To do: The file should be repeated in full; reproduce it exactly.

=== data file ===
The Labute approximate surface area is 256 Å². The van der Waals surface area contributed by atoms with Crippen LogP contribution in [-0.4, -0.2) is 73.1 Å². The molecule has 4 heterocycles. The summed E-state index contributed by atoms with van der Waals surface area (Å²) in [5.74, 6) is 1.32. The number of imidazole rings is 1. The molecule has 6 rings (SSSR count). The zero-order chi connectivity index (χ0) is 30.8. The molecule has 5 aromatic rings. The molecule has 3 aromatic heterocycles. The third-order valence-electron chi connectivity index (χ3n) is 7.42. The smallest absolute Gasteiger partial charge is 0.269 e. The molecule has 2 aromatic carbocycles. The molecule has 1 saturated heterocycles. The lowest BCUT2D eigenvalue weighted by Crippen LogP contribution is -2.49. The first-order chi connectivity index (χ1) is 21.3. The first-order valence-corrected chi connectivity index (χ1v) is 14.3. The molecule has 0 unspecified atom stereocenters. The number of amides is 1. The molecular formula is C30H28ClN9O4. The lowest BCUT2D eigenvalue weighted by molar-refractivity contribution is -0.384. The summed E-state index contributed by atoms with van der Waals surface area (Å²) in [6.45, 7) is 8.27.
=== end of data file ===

The Labute approximate surface area is 256 Å². The van der Waals surface area contributed by atoms with Crippen LogP contribution in [-0.4, -0.2) is 73.1 Å². The molecule has 4 heterocycles. The summed E-state index contributed by atoms with van der Waals surface area (Å²) in [5.74, 6) is 1.32. The number of imidazole rings is 1. The molecule has 6 rings (SSSR count). The zero-order chi connectivity index (χ0) is 30.8. The molecule has 5 aromatic rings. The molecule has 3 aromatic heterocycles. The third-order valence-electron chi connectivity index (χ3n) is 7.42. The smallest absolute Gasteiger partial charge is 0.269 e. The molecule has 2 aromatic carbocycles. The molecule has 1 saturated heterocycles. The lowest BCUT2D eigenvalue weighted by Crippen LogP contribution is -2.49. The first-order chi connectivity index (χ1) is 21.3. The first-order valence-corrected chi connectivity index (χ1v) is 14.3. The molecule has 0 unspecified atom stereocenters. The number of amides is 1. The molecular formula is C30H28ClN9O4. The lowest BCUT2D eigenvalue weighted by molar-refractivity contribution is -0.384. The summed E-state index contributed by atoms with van der Waals surface area (Å²) in [6.45, 7) is 8.27.